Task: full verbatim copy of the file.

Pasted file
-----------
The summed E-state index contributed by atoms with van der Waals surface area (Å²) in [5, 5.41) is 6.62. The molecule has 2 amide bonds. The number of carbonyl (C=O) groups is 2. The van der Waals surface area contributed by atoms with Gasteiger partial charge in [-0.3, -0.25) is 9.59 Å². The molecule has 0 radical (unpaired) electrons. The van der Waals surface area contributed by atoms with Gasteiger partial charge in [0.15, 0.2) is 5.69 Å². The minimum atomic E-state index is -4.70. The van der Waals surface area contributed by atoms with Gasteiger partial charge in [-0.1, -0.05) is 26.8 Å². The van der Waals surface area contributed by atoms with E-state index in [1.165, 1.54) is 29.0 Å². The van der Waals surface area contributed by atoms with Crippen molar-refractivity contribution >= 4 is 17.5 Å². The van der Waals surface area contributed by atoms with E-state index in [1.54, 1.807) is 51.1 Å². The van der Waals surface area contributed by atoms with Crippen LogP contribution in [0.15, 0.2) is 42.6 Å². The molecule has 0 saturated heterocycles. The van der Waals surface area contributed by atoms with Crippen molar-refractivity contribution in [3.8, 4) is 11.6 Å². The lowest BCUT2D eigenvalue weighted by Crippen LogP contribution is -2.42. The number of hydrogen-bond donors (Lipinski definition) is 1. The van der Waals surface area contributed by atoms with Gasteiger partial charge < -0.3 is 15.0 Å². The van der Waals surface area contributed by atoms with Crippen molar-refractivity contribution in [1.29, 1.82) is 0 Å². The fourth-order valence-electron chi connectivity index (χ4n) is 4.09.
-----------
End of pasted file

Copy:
The summed E-state index contributed by atoms with van der Waals surface area (Å²) in [5, 5.41) is 6.62. The molecule has 2 amide bonds. The number of carbonyl (C=O) groups is 2. The van der Waals surface area contributed by atoms with Gasteiger partial charge in [-0.3, -0.25) is 9.59 Å². The molecule has 0 radical (unpaired) electrons. The van der Waals surface area contributed by atoms with Gasteiger partial charge in [0.15, 0.2) is 5.69 Å². The minimum atomic E-state index is -4.70. The van der Waals surface area contributed by atoms with Gasteiger partial charge in [-0.1, -0.05) is 26.8 Å². The van der Waals surface area contributed by atoms with E-state index in [1.165, 1.54) is 29.0 Å². The van der Waals surface area contributed by atoms with Crippen molar-refractivity contribution >= 4 is 17.5 Å². The van der Waals surface area contributed by atoms with E-state index in [1.54, 1.807) is 51.1 Å². The van der Waals surface area contributed by atoms with Crippen LogP contribution in [0.15, 0.2) is 42.6 Å². The molecule has 0 saturated heterocycles. The van der Waals surface area contributed by atoms with Crippen molar-refractivity contribution in [3.8, 4) is 11.6 Å². The lowest BCUT2D eigenvalue weighted by Crippen LogP contribution is -2.42. The number of hydrogen-bond donors (Lipinski definition) is 1. The van der Waals surface area contributed by atoms with Gasteiger partial charge < -0.3 is 15.0 Å². The van der Waals surface area contributed by atoms with Crippen molar-refractivity contribution in [1.29, 1.82) is 0 Å². The fourth-order valence-electron chi connectivity index (χ4n) is 4.09.